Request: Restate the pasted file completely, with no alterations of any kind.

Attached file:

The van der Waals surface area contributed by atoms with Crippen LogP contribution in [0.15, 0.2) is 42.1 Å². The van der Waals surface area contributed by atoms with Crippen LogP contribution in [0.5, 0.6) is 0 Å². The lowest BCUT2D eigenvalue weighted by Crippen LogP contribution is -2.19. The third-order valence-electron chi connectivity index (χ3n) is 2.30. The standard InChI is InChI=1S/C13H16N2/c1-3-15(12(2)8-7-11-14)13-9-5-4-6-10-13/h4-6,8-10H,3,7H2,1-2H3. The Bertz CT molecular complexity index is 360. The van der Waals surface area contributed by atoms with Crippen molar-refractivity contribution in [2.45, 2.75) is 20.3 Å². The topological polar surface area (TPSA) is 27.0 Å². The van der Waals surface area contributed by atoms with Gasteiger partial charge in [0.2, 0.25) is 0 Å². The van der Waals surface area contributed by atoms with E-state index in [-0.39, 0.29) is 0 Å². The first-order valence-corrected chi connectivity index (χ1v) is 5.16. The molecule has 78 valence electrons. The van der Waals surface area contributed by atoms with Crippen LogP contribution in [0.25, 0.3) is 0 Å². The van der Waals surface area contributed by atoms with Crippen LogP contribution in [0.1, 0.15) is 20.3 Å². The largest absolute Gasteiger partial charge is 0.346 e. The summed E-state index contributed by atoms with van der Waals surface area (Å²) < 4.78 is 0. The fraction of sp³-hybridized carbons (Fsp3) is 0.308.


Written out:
The van der Waals surface area contributed by atoms with Crippen LogP contribution in [0.15, 0.2) is 42.1 Å². The van der Waals surface area contributed by atoms with Crippen LogP contribution in [0.5, 0.6) is 0 Å². The lowest BCUT2D eigenvalue weighted by Crippen LogP contribution is -2.19. The third-order valence-electron chi connectivity index (χ3n) is 2.30. The standard InChI is InChI=1S/C13H16N2/c1-3-15(12(2)8-7-11-14)13-9-5-4-6-10-13/h4-6,8-10H,3,7H2,1-2H3. The Bertz CT molecular complexity index is 360. The van der Waals surface area contributed by atoms with Crippen molar-refractivity contribution in [2.45, 2.75) is 20.3 Å². The topological polar surface area (TPSA) is 27.0 Å². The van der Waals surface area contributed by atoms with Gasteiger partial charge in [0.2, 0.25) is 0 Å². The van der Waals surface area contributed by atoms with E-state index in [-0.39, 0.29) is 0 Å². The first-order valence-corrected chi connectivity index (χ1v) is 5.16. The molecule has 78 valence electrons. The van der Waals surface area contributed by atoms with Crippen LogP contribution in [0.25, 0.3) is 0 Å². The van der Waals surface area contributed by atoms with Crippen LogP contribution in [0.1, 0.15) is 20.3 Å². The largest absolute Gasteiger partial charge is 0.346 e. The summed E-state index contributed by atoms with van der Waals surface area (Å²) < 4.78 is 0. The fraction of sp³-hybridized carbons (Fsp3) is 0.308.